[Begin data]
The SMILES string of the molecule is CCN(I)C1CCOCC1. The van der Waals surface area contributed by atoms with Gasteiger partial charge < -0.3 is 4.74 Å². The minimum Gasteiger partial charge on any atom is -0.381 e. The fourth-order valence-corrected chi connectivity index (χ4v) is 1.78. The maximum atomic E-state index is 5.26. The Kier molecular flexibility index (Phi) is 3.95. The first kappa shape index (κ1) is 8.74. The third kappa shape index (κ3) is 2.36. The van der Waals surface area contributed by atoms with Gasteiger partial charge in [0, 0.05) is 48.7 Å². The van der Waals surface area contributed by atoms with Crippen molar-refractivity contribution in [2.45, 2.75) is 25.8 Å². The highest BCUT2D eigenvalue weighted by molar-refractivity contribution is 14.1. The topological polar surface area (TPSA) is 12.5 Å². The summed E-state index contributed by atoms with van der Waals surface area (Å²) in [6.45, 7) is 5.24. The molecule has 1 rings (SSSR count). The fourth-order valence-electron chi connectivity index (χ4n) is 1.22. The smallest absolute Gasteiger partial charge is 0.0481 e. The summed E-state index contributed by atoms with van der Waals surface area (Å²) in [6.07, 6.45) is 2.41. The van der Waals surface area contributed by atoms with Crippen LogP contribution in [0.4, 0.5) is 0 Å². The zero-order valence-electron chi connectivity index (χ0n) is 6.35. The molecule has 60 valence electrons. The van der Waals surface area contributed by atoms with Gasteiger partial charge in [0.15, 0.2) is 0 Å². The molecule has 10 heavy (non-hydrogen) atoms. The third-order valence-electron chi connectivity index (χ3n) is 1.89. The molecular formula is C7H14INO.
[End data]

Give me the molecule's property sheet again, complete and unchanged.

The SMILES string of the molecule is CCN(I)C1CCOCC1. The van der Waals surface area contributed by atoms with Gasteiger partial charge < -0.3 is 4.74 Å². The minimum Gasteiger partial charge on any atom is -0.381 e. The fourth-order valence-corrected chi connectivity index (χ4v) is 1.78. The maximum atomic E-state index is 5.26. The Kier molecular flexibility index (Phi) is 3.95. The first kappa shape index (κ1) is 8.74. The third kappa shape index (κ3) is 2.36. The van der Waals surface area contributed by atoms with Gasteiger partial charge in [0, 0.05) is 48.7 Å². The van der Waals surface area contributed by atoms with Crippen molar-refractivity contribution in [2.45, 2.75) is 25.8 Å². The highest BCUT2D eigenvalue weighted by molar-refractivity contribution is 14.1. The topological polar surface area (TPSA) is 12.5 Å². The summed E-state index contributed by atoms with van der Waals surface area (Å²) in [6.45, 7) is 5.24. The molecule has 1 rings (SSSR count). The fourth-order valence-electron chi connectivity index (χ4n) is 1.22. The smallest absolute Gasteiger partial charge is 0.0481 e. The summed E-state index contributed by atoms with van der Waals surface area (Å²) in [6.07, 6.45) is 2.41. The van der Waals surface area contributed by atoms with Crippen LogP contribution in [0.4, 0.5) is 0 Å². The zero-order valence-electron chi connectivity index (χ0n) is 6.35. The molecule has 60 valence electrons. The van der Waals surface area contributed by atoms with Gasteiger partial charge in [0.15, 0.2) is 0 Å². The molecule has 10 heavy (non-hydrogen) atoms. The third-order valence-electron chi connectivity index (χ3n) is 1.89. The molecular formula is C7H14INO.